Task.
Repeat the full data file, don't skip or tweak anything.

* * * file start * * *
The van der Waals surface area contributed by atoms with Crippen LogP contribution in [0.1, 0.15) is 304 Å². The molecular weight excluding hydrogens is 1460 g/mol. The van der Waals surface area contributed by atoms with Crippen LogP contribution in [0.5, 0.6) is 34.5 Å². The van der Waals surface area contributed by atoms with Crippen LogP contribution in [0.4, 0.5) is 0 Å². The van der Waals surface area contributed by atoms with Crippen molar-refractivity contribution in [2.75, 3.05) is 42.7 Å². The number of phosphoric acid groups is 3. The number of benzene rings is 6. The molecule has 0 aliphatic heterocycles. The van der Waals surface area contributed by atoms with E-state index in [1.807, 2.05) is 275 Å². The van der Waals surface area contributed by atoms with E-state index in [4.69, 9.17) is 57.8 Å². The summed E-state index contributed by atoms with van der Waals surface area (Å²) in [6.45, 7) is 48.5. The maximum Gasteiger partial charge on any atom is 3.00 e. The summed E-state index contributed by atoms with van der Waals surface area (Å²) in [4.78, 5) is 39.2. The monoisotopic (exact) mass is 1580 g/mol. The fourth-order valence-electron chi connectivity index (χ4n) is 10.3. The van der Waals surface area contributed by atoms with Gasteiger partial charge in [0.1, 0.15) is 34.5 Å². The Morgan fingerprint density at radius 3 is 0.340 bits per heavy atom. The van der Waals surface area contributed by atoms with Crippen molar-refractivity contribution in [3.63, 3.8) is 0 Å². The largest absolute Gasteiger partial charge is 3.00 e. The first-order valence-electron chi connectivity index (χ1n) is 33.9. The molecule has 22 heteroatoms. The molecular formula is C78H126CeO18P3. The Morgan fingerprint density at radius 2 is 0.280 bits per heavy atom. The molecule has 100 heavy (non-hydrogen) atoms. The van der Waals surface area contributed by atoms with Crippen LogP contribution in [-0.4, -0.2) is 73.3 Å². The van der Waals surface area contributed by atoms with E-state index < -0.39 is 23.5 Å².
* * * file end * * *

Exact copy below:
The van der Waals surface area contributed by atoms with Crippen LogP contribution in [0.1, 0.15) is 304 Å². The molecular weight excluding hydrogens is 1460 g/mol. The van der Waals surface area contributed by atoms with Crippen LogP contribution in [0.5, 0.6) is 34.5 Å². The van der Waals surface area contributed by atoms with Crippen LogP contribution in [0.4, 0.5) is 0 Å². The van der Waals surface area contributed by atoms with Crippen molar-refractivity contribution in [2.75, 3.05) is 42.7 Å². The number of phosphoric acid groups is 3. The number of benzene rings is 6. The molecule has 0 aliphatic heterocycles. The van der Waals surface area contributed by atoms with E-state index in [1.807, 2.05) is 275 Å². The van der Waals surface area contributed by atoms with E-state index in [4.69, 9.17) is 57.8 Å². The summed E-state index contributed by atoms with van der Waals surface area (Å²) in [6.45, 7) is 48.5. The maximum Gasteiger partial charge on any atom is 3.00 e. The summed E-state index contributed by atoms with van der Waals surface area (Å²) in [4.78, 5) is 39.2. The monoisotopic (exact) mass is 1580 g/mol. The fourth-order valence-electron chi connectivity index (χ4n) is 10.3. The van der Waals surface area contributed by atoms with Gasteiger partial charge in [0.1, 0.15) is 34.5 Å². The Morgan fingerprint density at radius 3 is 0.340 bits per heavy atom. The van der Waals surface area contributed by atoms with Crippen molar-refractivity contribution in [3.63, 3.8) is 0 Å². The largest absolute Gasteiger partial charge is 3.00 e. The first-order valence-electron chi connectivity index (χ1n) is 33.9. The molecule has 22 heteroatoms. The molecular formula is C78H126CeO18P3. The Morgan fingerprint density at radius 2 is 0.280 bits per heavy atom. The molecule has 100 heavy (non-hydrogen) atoms. The van der Waals surface area contributed by atoms with Crippen LogP contribution in [-0.4, -0.2) is 73.3 Å². The van der Waals surface area contributed by atoms with E-state index < -0.39 is 23.5 Å².